“But if you are not listened to,
Or two others
Along with you.
Every word may be confirmed
By the evidence
Or three witnesses.
If he refuses to listen
Tell it to the church.
If he refuses
To listen even to the church,
Let him be to you
As a gentile
And a tax collector.”
ἐὰν δὲ μὴ ἀκούσῃ, παράλαβε μετὰ σοῦ ἔτι ἕνα ἢ δύο, ἵνα ἐπὶ στόματος δύο μαρτύρων ἢ τριῶν σταθῇ πᾶν ῥῆμα·
ἐὰν δὲ παρακούσῃ αὐτῶν, εἰπὸν τῇ ἐκκλησίᾳ· ἐὰν δὲ καὶ τῆς ἐκκλησίας παρακούσῃ, ἔστω σοι ὥσπερ ὁ ἐθνικὸς καὶ ὁ τελώνης.
This saying about the brother who would not listen to reprimands is unique to Matthew. This exchange seems to imply a solid structure with specific rules and regulations, not a band of itinerant healing preachers. If you were not successful with reprimanding your brother, because he would not listen to you (ἐὰν δὲ μὴ ἀκούσῃ), you were to take one or two others with you (παράλαβε μετὰ σοῦ ἔτι ἕνα ἢ δύο). This is almost like a Jewish religious court case based on Deuteronomy, chapter 19:15, where a single witness would not be enough to convict a person of any crime or wrong-doing. They needed the evidence of two or three witnesses, since one person was not sufficient enough to convict anyone of any crime. There had to be at least 2 or 3 witnesses to sustain a charge. Thus, the testimony of 2 or 3 witnesses might strengthen or confirm every word (ἵνα ἐπὶ στόματος δύο μαρτύρων ἢ τριῶν σταθῇ πᾶν ῥῆμα). If your brother still refused to listen to them (ἐὰν δὲ παρακούσῃ αὐτῶν), then you should bring him to the church or the congregation (εἰπὸν τῇ ἐκκλησίᾳ). Along with chapter 16:18, where Peter was the rock of the new church, this indicates a church structure at the time that Matthew was writing this gospel. If your brother still refused to listen to the church congregation (ἐὰν δὲ καὶ τῆς ἐκκλησίας παρακούσῃ), he should become like a gentile or a tax collector (ἔστω σοι ὥσπερ ὁ ἐθνικὸς καὶ ὁ τελώνης), an outcast from the community. This indicates that the disciples of Jesus still thought like Jewish people with no room for gentiles and foreign Roman tax collectors.
“But when Jesus
‘Those who are well
Have no need
Of a physician,
But those who are sick
Do need one.’”
ὁ δὲ ἀκούσας εἶπεν Οὐ χρείαν ἔχουσιν οἱ ἰσχύοντες ἰατροῦ ἀλλ’ οἱ κακῶς ἔχοντες
This response of Jesus is almost the same as in Mark, chapter 2:17, and Luke, chapter 5:31-32. Jesus heard (ὁ δὲ ἀκούσας) what the Pharisees were saying to his disciples. He responded that the well people or strong ones do not need (εἶπεν Οὐ χρείαν ἔχουσιν οἱ ἰσχύοντες) a physician or medical doctor (ἰατροῦ), but the sick do (ἀλλ’ οἱ κακῶς ἔχοντες). As Pope Francis likes to say, the Church is a mobile ambulance, not a hospital waiting for people to come in.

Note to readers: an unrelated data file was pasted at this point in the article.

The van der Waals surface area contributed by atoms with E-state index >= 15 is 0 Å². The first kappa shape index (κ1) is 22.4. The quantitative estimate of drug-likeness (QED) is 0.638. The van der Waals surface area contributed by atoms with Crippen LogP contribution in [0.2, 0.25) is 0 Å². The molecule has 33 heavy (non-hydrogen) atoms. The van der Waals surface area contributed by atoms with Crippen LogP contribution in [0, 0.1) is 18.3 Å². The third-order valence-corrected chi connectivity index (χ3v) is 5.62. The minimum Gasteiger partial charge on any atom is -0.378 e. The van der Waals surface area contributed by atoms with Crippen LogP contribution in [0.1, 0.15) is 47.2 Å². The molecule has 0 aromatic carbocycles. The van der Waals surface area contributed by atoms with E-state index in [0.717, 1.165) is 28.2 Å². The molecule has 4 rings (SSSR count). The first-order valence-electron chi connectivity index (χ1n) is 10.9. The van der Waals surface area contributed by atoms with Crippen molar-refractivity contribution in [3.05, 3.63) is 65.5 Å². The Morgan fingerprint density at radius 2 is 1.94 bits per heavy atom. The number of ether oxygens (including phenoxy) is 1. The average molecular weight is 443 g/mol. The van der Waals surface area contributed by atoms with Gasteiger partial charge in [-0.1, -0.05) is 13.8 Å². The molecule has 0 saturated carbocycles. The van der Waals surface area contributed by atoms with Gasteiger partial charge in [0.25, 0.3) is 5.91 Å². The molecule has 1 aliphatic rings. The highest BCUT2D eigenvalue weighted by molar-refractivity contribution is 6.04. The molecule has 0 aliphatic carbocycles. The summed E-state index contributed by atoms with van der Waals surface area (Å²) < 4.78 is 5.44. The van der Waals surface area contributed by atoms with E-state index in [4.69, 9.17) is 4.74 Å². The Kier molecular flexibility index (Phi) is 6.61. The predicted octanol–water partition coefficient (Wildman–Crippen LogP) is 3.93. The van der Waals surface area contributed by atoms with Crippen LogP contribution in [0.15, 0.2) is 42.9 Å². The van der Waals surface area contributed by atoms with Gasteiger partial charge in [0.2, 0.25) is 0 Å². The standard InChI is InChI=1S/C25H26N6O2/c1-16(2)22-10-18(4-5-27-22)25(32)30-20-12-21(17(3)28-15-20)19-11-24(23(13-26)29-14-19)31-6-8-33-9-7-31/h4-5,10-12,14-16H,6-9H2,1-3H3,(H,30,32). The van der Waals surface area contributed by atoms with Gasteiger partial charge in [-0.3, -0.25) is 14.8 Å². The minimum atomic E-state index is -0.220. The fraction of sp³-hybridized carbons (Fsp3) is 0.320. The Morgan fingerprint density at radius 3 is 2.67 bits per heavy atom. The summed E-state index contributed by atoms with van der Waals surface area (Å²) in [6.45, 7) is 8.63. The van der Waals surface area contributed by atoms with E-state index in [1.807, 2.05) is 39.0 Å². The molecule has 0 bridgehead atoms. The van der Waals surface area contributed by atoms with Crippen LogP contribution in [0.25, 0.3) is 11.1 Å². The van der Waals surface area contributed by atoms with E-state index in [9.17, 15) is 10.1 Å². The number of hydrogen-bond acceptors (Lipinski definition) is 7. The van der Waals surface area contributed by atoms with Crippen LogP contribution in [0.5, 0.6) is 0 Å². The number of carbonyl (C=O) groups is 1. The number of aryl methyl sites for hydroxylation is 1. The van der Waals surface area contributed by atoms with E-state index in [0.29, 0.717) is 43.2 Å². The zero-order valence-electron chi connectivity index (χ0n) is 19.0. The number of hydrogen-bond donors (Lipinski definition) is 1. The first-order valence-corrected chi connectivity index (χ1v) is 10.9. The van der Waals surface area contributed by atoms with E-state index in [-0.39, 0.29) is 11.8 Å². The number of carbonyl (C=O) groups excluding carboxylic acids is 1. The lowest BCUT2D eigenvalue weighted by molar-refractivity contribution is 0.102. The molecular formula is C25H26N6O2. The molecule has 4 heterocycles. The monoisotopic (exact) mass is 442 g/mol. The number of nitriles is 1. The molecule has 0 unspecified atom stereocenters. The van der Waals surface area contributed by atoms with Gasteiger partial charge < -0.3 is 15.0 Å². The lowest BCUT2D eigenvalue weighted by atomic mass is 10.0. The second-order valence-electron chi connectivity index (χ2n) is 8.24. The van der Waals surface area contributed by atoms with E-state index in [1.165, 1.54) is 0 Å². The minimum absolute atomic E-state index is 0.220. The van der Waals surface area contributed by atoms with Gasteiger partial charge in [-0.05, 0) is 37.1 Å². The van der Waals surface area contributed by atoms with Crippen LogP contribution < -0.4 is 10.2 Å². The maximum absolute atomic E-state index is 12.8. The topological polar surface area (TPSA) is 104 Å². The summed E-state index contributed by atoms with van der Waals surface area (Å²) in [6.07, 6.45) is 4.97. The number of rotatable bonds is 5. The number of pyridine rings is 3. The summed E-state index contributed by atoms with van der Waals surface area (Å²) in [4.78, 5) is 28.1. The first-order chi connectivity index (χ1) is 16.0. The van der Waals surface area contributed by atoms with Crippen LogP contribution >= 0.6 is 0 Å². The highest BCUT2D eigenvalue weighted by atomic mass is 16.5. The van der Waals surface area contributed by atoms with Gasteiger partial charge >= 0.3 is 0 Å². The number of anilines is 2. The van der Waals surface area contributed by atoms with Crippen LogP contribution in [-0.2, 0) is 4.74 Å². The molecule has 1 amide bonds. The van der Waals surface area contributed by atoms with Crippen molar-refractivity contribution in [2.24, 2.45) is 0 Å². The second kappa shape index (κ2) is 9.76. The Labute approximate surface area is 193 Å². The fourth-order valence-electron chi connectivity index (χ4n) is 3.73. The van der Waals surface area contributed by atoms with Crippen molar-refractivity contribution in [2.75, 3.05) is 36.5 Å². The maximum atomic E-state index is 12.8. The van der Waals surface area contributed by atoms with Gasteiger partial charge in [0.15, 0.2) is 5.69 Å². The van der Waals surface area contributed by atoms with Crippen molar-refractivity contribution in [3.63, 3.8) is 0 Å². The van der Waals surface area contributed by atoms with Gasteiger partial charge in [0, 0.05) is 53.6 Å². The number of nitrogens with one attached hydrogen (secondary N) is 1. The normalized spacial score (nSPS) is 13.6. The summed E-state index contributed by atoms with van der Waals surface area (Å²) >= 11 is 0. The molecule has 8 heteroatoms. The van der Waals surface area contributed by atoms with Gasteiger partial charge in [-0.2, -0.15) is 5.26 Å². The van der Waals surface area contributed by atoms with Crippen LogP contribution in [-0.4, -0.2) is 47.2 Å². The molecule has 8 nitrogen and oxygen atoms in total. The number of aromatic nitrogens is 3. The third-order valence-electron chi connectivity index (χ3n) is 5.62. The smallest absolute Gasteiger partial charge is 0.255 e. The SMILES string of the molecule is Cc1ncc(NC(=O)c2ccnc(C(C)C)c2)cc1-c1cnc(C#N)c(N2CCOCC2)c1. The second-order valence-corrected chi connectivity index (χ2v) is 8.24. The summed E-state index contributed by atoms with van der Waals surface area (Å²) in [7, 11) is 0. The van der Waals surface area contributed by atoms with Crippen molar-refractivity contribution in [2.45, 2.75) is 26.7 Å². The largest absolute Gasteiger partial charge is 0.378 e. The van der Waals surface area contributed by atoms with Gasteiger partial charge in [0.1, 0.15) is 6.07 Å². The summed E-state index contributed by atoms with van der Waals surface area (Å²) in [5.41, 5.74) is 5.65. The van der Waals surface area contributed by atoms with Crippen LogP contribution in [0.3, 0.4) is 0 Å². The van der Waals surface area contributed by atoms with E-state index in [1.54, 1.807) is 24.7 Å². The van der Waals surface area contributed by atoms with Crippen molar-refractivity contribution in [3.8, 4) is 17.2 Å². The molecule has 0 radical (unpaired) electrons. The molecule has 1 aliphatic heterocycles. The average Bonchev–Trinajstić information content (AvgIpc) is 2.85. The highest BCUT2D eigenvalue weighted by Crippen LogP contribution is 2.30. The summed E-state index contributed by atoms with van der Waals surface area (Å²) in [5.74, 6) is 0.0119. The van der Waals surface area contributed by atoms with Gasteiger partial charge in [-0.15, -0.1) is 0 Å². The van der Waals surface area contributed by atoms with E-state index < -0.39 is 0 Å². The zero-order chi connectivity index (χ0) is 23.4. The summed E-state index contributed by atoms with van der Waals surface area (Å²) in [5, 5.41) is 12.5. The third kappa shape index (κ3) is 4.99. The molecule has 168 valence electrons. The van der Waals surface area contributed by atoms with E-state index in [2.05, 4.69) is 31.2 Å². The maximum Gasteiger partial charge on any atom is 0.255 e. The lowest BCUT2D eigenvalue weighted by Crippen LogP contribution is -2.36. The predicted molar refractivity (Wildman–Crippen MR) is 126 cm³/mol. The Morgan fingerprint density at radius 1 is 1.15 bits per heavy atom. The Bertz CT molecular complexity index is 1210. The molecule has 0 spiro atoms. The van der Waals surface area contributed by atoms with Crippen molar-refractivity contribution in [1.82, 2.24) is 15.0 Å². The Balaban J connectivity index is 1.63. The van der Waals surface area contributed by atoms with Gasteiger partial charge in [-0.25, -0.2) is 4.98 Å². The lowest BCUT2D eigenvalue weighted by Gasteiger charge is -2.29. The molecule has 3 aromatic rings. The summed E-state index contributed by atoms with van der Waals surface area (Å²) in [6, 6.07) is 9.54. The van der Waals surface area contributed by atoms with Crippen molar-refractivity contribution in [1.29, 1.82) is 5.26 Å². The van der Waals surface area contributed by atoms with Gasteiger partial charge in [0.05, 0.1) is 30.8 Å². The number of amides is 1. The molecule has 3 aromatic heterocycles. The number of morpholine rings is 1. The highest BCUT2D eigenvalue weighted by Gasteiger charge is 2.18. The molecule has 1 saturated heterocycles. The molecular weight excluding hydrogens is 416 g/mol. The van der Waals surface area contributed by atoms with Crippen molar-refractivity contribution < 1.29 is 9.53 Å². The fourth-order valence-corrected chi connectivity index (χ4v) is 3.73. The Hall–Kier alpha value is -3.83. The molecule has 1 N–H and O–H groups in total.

Theology is an interaction. First Arius gave a theological interpretation on the role of Christ and God. Second the leaders of the Church considered it carefully and came up with their decision. Then Arius did not accept the decision. He then was removed and excommunicated or cut off from the communion of the Church. This problem led to discussion and consensus. The lived faith in the worship service experience led to a consensus about the most appropriate expression. The final result was the Nicene Creed, the oldest and most important creed. Most dogmas came out of disputes. Over the last two thousand years there have been many more disputes within Christianity.
For Christian Catholics there is a formation of conscience that is a lifelong task. This development of a moral sense of right and wrong starts in the family with your parents. This conscience formation continues as you have contacts with Church leaders and teachers. Finally, the role of peers leads to a personal synthesis. What should I do in this particular case? I will act based on what my conscience has decided. If it is poorly formed, I must still follow it. If I differ from the teachings of the Church, I must try to figure out why I differ from the group. We always need an informed conscience.
After the death and resurrection of Jesus, his followers expected him to return at any moment, certainly within their own lifetime. There was little motivation to write anything down for future generations. However, as the various eyewitnesses began to die, there was more concern. The missionary needs of the church grew, so that there was a demand for written versions of the founder’s life and teachings. The stages of this process included this first oral tradition stage. Then the stories and sayings of Jesus were passed on largely as separate self-contained units, but not in any order. There were some written collections of miracle stories, parables, and sayings, with the oral tradition continuing alongside these. Finally, there were the written proto-gospels that served as the sources for the canonical gospels. The final gospels were formed by combining proto-gospels, written collections and still-current oral tradition. All four gospels use the Hebrew Jewish scriptures, by quoting or referencing passages. They interpreted texts or alluded to various biblical themes. Their source was the Greek version of the scriptures, called the Septuagint, since they did not seem familiar with the original Hebrew.
Irenaeus of Lyons (130-202) stated that there must be 4 gospels and only 4 because there were 4 corners of the earth. Thus, the Church should have 4 pillars. This indicated that as early as 200, there existed a set of Christian writings somewhat similar to what is now the 27 books of the New Testament, including the 4 gospels. However, most of our oldest manuscripts of the New Testament come from the 4th century when Christianity was the recognized religion of the Roman Empire.